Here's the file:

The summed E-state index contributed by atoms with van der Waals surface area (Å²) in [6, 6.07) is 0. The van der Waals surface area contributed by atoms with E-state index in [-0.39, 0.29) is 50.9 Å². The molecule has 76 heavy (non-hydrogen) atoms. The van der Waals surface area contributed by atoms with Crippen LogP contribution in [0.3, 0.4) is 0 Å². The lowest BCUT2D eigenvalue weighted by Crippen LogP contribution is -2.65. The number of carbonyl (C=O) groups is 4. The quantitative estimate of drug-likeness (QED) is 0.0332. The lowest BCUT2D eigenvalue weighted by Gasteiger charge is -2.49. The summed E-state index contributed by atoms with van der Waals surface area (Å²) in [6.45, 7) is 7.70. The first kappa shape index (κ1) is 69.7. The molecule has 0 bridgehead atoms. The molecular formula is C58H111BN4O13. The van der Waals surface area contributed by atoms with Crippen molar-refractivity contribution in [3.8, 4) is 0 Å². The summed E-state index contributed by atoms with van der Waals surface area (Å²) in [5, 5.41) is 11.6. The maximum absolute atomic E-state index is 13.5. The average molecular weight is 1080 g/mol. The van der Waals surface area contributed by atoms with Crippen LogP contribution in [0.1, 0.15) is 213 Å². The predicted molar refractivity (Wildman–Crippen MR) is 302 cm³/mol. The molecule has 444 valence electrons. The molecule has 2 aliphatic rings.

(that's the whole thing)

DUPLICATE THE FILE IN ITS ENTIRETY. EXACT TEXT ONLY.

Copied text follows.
The summed E-state index contributed by atoms with van der Waals surface area (Å²) in [6, 6.07) is 0. The van der Waals surface area contributed by atoms with E-state index in [-0.39, 0.29) is 50.9 Å². The molecule has 76 heavy (non-hydrogen) atoms. The van der Waals surface area contributed by atoms with Crippen LogP contribution in [0.3, 0.4) is 0 Å². The lowest BCUT2D eigenvalue weighted by Crippen LogP contribution is -2.65. The number of carbonyl (C=O) groups is 4. The quantitative estimate of drug-likeness (QED) is 0.0332. The lowest BCUT2D eigenvalue weighted by Gasteiger charge is -2.49. The summed E-state index contributed by atoms with van der Waals surface area (Å²) in [6.45, 7) is 7.70. The first kappa shape index (κ1) is 69.7. The molecule has 0 bridgehead atoms. The molecular formula is C58H111BN4O13. The van der Waals surface area contributed by atoms with Crippen molar-refractivity contribution in [3.8, 4) is 0 Å². The summed E-state index contributed by atoms with van der Waals surface area (Å²) in [5, 5.41) is 11.6. The maximum absolute atomic E-state index is 13.5. The average molecular weight is 1080 g/mol. The van der Waals surface area contributed by atoms with Crippen LogP contribution in [0.1, 0.15) is 213 Å². The predicted molar refractivity (Wildman–Crippen MR) is 302 cm³/mol. The molecule has 444 valence electrons. The molecule has 2 aliphatic rings.